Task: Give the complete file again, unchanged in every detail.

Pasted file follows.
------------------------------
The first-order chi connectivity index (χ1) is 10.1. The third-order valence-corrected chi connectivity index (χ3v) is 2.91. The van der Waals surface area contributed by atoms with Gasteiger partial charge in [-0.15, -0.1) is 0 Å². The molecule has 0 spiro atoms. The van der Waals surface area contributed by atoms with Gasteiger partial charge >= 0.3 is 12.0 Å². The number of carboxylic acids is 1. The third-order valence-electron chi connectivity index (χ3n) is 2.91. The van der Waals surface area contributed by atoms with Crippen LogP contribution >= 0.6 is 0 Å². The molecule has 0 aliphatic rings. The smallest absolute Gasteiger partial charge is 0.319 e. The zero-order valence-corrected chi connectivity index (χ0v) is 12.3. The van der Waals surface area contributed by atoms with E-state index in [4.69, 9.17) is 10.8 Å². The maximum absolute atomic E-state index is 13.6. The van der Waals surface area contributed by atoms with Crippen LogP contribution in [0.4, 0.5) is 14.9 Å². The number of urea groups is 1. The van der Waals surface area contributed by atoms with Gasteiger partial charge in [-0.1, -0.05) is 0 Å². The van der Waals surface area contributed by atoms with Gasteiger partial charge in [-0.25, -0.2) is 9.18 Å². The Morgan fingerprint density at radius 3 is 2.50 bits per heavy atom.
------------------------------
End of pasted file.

The first-order chi connectivity index (χ1) is 10.1. The third-order valence-corrected chi connectivity index (χ3v) is 2.91. The van der Waals surface area contributed by atoms with Gasteiger partial charge in [-0.15, -0.1) is 0 Å². The molecule has 0 spiro atoms. The van der Waals surface area contributed by atoms with Gasteiger partial charge >= 0.3 is 12.0 Å². The number of carboxylic acids is 1. The third-order valence-electron chi connectivity index (χ3n) is 2.91. The van der Waals surface area contributed by atoms with Crippen LogP contribution >= 0.6 is 0 Å². The molecule has 0 aliphatic rings. The smallest absolute Gasteiger partial charge is 0.319 e. The zero-order valence-corrected chi connectivity index (χ0v) is 12.3. The van der Waals surface area contributed by atoms with E-state index in [4.69, 9.17) is 10.8 Å². The maximum absolute atomic E-state index is 13.6. The van der Waals surface area contributed by atoms with Crippen LogP contribution in [0.4, 0.5) is 14.9 Å². The number of urea groups is 1. The van der Waals surface area contributed by atoms with Gasteiger partial charge in [-0.1, -0.05) is 0 Å². The van der Waals surface area contributed by atoms with Gasteiger partial charge in [-0.25, -0.2) is 9.18 Å². The Morgan fingerprint density at radius 3 is 2.50 bits per heavy atom.